2

I often alternate between torsocks/proxychains when using wget, youtube-dl, gpg2, ssh, pacman and more [non-multithreading] applications. If torsocks breaks or seems abnormally slow, I'll likely try proxychains and vice versa. Other applications like curl I use the built-in proxy flags. But I wonder how certain applications handle dns requests. It seems safer to proxy the entire command.

What are some notable pros/cons to using torsocks/proxychains with any of the above applications? Should torsocks be priority over proxychains? Is one better with dns leaks than the other? Or should I just continue to use my patented whatever-fucking-works method?

Some examples of usage:

$ cat /etc/pacman.conf

XferCommand = /usr/bin/torsocks /usr/bin/wget --passive-ftp -c -O %o %u

$ proxychains youtube-dl --no-part https://www.youtube.com/lamevideo

$ torsocks ssh -i somekey user@myhiddenserver.onion -p 54321

$ torsocks gpg2 --keyserver pool.sks-keyservers.net --recv-keys 0x4E2C6E8793298290

$ proxychains wget --https-only https://website.com/download.tar

3

You should prefer torsocks over proxychains, since torsocks is intended to block potential leaks.

Especially in cases with tools like youtube-dl which might try to pass over execution to programs that can make network connections of their own in unexpected or attacker controlled ways.

Specifically with proxychains, if anything wrapped in proxychains tries to make any call to connect on an address that isn't a TCP internet connection, it will allow it to go through.

Looking at libproxychains.c from the source code, we see the following...

Here it finds the original "connect" function and creates a "true_connect" function to provide the original "connect" call, which it has replaced with it's own "connect" function:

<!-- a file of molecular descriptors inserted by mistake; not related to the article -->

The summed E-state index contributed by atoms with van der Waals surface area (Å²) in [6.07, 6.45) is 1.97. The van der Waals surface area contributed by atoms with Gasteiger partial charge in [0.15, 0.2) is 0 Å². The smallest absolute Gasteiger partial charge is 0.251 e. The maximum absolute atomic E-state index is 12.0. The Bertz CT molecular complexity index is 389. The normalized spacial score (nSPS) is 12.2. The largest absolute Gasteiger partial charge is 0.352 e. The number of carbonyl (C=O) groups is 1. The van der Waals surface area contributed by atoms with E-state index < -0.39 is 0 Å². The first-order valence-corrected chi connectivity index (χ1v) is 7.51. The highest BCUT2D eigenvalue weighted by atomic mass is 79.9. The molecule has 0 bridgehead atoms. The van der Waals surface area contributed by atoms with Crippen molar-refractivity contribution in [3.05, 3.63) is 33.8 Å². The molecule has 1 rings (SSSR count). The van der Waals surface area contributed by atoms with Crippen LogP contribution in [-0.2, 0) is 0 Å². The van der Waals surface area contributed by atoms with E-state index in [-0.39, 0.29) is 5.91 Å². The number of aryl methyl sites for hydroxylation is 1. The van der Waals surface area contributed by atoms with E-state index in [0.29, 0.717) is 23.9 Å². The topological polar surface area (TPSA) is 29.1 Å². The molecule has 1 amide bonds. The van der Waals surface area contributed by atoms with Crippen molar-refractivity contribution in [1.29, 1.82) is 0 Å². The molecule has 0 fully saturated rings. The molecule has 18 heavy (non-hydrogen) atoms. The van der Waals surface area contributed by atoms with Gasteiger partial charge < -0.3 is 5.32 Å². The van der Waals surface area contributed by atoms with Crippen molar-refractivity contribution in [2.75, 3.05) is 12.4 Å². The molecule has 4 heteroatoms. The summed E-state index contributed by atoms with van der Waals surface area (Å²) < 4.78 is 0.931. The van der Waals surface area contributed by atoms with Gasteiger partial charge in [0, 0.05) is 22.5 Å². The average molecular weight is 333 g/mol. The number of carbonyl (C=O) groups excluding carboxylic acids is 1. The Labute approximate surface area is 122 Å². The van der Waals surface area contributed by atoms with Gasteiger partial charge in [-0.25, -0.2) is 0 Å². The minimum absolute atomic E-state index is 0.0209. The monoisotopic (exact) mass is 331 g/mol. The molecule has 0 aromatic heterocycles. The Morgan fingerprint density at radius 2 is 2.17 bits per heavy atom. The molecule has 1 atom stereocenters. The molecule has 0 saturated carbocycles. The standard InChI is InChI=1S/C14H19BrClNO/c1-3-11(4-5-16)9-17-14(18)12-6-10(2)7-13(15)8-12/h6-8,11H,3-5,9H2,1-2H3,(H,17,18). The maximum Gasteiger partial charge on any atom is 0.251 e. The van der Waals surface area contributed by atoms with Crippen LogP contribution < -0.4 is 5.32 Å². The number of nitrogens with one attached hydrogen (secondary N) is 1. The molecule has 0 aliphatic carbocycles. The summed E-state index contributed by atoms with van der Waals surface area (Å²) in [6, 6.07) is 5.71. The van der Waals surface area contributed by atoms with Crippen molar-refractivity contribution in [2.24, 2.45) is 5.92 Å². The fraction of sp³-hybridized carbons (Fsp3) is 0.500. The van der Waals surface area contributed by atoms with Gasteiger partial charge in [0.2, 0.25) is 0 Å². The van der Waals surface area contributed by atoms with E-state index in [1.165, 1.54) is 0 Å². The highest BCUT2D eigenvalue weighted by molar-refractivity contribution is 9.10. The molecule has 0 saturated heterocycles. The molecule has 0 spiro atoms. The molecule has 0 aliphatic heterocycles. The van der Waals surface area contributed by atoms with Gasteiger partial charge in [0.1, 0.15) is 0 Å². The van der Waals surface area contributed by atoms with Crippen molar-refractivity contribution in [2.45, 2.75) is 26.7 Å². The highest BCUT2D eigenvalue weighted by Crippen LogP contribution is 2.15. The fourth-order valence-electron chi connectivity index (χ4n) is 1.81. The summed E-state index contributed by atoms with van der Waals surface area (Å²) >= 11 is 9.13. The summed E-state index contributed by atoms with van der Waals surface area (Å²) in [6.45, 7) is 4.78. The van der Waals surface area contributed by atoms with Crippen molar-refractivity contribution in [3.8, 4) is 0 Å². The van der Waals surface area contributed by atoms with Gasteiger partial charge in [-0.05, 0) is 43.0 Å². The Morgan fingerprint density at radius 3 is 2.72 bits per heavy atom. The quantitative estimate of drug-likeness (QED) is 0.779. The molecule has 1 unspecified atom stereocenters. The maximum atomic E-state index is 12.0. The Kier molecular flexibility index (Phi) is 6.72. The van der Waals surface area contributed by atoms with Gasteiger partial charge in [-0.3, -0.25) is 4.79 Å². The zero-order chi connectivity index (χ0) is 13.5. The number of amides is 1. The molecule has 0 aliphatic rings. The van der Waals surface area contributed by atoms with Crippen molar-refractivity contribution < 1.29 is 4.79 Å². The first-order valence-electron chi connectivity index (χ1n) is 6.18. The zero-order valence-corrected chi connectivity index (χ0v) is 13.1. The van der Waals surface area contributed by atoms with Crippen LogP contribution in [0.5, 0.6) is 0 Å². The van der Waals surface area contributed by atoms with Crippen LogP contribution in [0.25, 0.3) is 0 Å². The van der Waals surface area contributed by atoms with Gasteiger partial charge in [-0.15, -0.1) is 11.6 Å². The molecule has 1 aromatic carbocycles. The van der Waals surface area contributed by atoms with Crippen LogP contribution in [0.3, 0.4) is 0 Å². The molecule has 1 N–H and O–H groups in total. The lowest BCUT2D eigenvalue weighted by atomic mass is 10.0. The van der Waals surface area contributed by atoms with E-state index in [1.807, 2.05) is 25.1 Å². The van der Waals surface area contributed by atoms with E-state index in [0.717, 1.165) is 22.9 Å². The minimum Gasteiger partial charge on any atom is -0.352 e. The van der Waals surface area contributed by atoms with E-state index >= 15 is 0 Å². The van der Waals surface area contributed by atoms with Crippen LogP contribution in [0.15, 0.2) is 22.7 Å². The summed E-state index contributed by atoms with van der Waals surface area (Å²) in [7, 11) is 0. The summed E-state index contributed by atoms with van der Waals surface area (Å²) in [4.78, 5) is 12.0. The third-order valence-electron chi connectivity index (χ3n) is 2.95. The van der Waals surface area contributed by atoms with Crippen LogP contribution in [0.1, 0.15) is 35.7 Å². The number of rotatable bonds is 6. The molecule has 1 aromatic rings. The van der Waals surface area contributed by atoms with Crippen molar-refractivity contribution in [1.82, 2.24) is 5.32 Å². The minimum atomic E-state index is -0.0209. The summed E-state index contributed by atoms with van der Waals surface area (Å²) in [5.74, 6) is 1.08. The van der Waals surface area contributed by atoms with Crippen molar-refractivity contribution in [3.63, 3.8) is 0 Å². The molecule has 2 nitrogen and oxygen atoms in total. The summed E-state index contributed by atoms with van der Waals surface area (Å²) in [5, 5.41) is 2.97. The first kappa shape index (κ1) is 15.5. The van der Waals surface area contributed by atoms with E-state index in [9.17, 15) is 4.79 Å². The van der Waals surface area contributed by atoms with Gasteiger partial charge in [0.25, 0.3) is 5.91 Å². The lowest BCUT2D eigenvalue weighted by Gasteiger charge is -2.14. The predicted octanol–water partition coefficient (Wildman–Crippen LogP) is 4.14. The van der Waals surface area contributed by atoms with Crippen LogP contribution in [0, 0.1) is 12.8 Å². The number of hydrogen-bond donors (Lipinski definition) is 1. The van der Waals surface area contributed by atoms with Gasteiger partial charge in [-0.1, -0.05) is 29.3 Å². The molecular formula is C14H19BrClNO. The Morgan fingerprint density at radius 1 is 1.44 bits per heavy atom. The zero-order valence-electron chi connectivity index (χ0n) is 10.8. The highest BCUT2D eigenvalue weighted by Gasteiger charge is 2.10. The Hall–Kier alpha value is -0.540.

static void init_lib()
{
...
    true_connect = (connect_t) dlsym(RTLD_NEXT, "connect");
...
}

Here, inside their replacement "connect" function it looks at the type of socket it's being asked to connect, if it is not an internet TCP connection, it passes it to the "true_connect" function, allowing the connection through without proxying:

int connect (int sock, const struct sockaddr *addr, unsigned int len)
{
...
    getsockopt(sock,SOL_SOCKET,SO_TYPE,&socktype,&optlen);
    if (! (SOCKFAMILY(*addr)==AF_INET  && socktype==SOCK_STREAM))
        return true_connect(sock,addr,len);
...
}

This means applications could accidentally connect or leak information about Tor usage or link Tor usage to your real connection. Similarly if you do not explicitly tell it to proxy DNS requests it will perform DNS lookups outside of Tor instead.

Conversely, torsocks will deny such connection attempts stopping such accidental leaks and will use tor to perform the DNS resolution.

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